The Danger of Dreaming about the Apocalypse

January 4, 2018

Society sure seems to be going to hell in a handbasket.

Now, people have always said that. But still, it’s difficult to see news of global disasters, war, terrorism, economic instability, government corruption, protest, and other unrest without thinking that something significant is going on in the world lately. Especially for us in the United States, it’s hard to imagine that the rapid pace of change in technology, in the makeup of the economy, and in social norms during the last 20-30 years isn’t fundamentally changing who we are as a society. When big issues like our collective identity seem to be up for grabs (or under threat, depending on your perspective), it’s natural for us to take on language that is similarly grand, speaking of issues in increasingly religious and even apocalyptic terms.

This week, “In All Things” is running a series of articles connected to Robert Joustra and Alissa Wilkinson’s How to Survive the Apocalypse: Zombies, Cylons, Faith, and Politics at the End of the World.  This wonderful book connects our popular culture with an analysis heavily rooted in the work of Charles Taylor, and it provides a fantastic, accessible introduction to the mind of that thinker. The ties into popular culture that pepper the book also point out how pervasively apocalyptic so many of the stories we tell ourselves are. This isn’t the first time that society has been fascinated with stories about people at the end of their ropes or at the world’s last hour, but this fascination also points to a sense that momentous things are afoot.

In the spirit of the book, let’s unpack the importance of what Charles Taylor calls the “social imaginary” and how our perception of desperate times might validate increasingly desperate measures.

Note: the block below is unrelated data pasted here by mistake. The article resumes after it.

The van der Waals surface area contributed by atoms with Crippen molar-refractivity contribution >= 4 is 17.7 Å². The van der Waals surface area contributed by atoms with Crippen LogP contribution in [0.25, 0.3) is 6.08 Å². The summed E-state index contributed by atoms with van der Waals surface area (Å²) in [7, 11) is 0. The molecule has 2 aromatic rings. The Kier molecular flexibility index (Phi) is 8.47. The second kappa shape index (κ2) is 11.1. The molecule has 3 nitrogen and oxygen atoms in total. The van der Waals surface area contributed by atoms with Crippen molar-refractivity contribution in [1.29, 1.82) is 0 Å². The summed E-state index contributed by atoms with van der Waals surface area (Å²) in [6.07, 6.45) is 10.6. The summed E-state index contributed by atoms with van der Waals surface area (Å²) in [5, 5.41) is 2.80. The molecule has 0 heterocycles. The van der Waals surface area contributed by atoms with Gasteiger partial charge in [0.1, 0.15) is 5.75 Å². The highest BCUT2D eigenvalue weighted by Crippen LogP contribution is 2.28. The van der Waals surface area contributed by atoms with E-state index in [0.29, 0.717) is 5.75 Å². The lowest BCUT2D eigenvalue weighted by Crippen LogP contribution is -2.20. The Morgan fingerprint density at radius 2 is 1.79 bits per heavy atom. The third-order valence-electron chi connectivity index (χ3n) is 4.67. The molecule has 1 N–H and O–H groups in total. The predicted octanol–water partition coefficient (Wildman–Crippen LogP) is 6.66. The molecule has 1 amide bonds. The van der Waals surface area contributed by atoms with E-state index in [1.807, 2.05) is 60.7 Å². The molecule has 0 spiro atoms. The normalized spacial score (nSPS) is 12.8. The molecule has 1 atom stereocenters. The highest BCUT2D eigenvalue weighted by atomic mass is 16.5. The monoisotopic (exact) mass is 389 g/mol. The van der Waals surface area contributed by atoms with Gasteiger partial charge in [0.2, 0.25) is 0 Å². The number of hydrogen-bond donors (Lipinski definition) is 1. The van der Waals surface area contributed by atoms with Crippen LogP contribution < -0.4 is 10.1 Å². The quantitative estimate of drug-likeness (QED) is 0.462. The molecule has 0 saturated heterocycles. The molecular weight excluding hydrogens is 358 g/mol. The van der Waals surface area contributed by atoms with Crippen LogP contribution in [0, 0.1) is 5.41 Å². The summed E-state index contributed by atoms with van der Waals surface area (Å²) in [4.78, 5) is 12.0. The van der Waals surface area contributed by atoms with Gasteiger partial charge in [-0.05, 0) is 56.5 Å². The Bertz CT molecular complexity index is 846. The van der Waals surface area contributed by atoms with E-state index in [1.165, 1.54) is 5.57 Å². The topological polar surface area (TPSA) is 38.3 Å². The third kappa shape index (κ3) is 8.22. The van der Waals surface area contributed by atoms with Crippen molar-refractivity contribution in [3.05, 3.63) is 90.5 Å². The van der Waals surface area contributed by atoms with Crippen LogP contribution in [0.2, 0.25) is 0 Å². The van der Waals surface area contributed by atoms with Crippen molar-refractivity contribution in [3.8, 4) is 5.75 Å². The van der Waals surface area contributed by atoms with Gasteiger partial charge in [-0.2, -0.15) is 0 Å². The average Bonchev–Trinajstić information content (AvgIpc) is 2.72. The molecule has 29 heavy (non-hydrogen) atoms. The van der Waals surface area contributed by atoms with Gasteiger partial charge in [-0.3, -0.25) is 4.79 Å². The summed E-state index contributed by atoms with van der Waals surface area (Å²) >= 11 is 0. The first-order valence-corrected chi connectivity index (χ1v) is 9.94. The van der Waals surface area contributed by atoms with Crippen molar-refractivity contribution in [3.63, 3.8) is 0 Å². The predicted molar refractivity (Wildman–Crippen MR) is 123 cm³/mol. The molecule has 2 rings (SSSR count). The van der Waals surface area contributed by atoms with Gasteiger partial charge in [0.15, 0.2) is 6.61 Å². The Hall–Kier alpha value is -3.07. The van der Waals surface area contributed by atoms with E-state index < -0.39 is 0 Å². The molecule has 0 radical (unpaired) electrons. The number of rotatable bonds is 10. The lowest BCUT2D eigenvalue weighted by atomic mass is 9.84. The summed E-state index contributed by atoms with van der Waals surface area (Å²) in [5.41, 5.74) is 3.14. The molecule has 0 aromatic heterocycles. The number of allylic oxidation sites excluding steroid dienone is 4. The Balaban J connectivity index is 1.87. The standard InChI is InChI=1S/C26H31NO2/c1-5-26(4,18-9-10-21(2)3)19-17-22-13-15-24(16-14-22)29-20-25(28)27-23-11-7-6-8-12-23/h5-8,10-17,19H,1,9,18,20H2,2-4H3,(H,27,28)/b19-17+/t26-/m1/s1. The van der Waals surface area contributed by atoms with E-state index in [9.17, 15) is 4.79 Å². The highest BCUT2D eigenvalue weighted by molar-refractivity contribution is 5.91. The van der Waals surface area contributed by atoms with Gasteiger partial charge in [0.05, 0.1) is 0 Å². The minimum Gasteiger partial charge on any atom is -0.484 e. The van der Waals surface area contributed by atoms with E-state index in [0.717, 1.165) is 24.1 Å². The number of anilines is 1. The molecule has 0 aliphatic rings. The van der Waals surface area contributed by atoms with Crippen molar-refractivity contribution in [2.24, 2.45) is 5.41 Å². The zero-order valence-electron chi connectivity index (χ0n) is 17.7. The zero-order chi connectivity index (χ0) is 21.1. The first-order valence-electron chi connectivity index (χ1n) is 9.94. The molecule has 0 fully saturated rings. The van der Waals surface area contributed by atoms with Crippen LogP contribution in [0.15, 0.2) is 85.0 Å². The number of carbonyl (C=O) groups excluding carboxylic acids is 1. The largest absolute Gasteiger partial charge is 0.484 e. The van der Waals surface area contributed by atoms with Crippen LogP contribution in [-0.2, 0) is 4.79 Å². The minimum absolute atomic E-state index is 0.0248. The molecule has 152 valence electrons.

The Social Imaginary

As Charles Taylor writes in Modern Social Imaginaries, a “social imaginary” is the way “people imagine their social existence, how they fit together with others” and the architecture of the expectations we have for one another. These imaginaries are embedded in the “images, stories, and legends” of a large group of people which enable certain “common practices and a widely shared sense of legitimacy.” Put more plainly, the social imaginary is the sense of the moral order carried by a group of people through the stories they tell about their history and who they desire to be. That is, our social imaginary is the story we tell ourselves about who we are.

The crucial aspects of this concept lie in who shares a social imaginary, what it’s made of, and what effect it has. For Taylor, the social imaginary is much broader than ideology or theory. The social imaginary is something shared by intellectuals and illiterates alike by virtue of their shared cultural context. If it’s possible to say that two people come from the same culture, then the shared aspect of their identities is grounded in the same social imaginary. It might be appropriate to think of the social imaginary as the beating heart of culture.

So, how does a social imaginary come to be? Taylor argues that theories and practices can infiltrate the social imaginary from multiple levels, particularly through major formative experiences, but the true imaginary of a society is that which becomes embedded in the rituals, songs, and stories that define a community. It’s important to notice that these elements are not textbooks and speeches. Although the social imaginary shapes our conscious intellect, it exists in a space connecting our intellect and our action, and, as a result, it can be a difficult thing to nail down or define comprehensively.

The upshot of all of this, however, is in what a social imaginary does. For Taylor, the social imaginary defines the borders of what sorts of social actions we consider acceptable. That is, it gives legitimacy to how we interact by shaping our expectations of behavior. The example Taylor brings up is that of a protest. If someone were to tell you to organize a protest, what would you do? Perhaps you would make signs, plan a march, hold a rally in a public park—but, importantly, what wouldn’t you do? In the American context, the success of the Civil Rights movement of the 1960s is tied deeply to its nonviolence. It might be legitimate to shout passionate, even offensive chants, but violent action does not seem appropriate within our social imagination of protest.

You don’t believe we’re on the eve of destruction?